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Restricting forest bioenergy

Restricting forest bioenergy 22 October 2019

Experts call for restriction of ‘climate–damaging’ forestry bioenergy (via Green News)

By Niall Sargent

A European scientific academy has warned that the EU’s large–scale substitution of fossil fuels with forest biomass may lead to the bloc overshooting its climate targets.

A paper from the European Academies’ Science Advisory Council (EASAC) published this month in Global Change Biology indicates that there is a serious mismatch between the science and EU policy on forest bioenergy.

The Council, that provides independent, expert, evidence–based to policy–makers, found that large subsidies offered to switch from fossil fuels to forest biomass such as wood pellets may increase emissions levels – a problem that it says is both bad for the climate and bad for public finances.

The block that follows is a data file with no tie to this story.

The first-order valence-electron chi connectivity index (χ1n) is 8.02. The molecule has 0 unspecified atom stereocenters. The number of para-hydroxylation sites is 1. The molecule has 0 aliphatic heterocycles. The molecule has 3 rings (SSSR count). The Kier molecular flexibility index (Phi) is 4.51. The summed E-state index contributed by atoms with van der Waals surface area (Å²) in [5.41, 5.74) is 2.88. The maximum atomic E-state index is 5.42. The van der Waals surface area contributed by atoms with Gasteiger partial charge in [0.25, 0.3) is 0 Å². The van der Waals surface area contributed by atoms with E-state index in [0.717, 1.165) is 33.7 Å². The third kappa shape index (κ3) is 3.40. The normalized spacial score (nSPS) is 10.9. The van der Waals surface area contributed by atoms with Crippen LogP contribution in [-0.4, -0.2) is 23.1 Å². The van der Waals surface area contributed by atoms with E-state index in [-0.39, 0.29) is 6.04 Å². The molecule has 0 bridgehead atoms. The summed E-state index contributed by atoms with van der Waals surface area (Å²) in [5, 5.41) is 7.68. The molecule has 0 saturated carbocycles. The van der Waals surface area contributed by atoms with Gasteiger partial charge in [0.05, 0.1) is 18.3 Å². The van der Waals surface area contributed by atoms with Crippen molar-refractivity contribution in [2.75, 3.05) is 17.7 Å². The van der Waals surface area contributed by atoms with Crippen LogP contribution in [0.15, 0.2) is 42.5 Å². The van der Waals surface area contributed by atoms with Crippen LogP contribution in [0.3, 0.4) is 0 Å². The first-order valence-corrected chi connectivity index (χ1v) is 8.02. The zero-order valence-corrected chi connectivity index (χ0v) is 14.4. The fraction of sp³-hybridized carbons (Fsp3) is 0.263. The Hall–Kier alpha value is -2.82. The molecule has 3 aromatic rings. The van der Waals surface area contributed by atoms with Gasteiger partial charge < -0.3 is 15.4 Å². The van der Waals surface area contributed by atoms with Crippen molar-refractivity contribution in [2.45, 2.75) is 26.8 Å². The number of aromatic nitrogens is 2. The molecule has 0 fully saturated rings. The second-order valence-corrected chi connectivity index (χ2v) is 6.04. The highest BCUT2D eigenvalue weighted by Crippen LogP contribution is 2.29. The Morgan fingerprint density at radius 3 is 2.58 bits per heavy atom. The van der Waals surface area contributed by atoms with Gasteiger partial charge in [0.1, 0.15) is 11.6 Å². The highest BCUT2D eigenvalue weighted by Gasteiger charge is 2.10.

The problem stems from the decision to class biomass as carbon–neutral renewable energy under the EU Renewable Energy Directive (RED) in 2009. The idea is that any carbon lost through felling and burning is recaptured and fixed back in the soil through replanting.

This led to large renewable energy subsidies being made available in member states and a subsequent rapid increase in the use of biomass products, including at Bord na Mona’s Edenderry plant where biomass burning with peat is subsidised.

US wood pellet exports to Europe, for example, soared from 530,000 tonnes in 2009 when the RED came into effect to over six million tonnes in 2018.

In reality, however, EASAC argues that woody biomass harvesting releases high levels of emissions as all the carbon in the biomass enters the atmosphere “in one pulse”.

In addition, emissions are released during production, transportation and burning, with woody biomass often requiring more power than fossil fuels to burn due to the high water content in wood.

Read more here…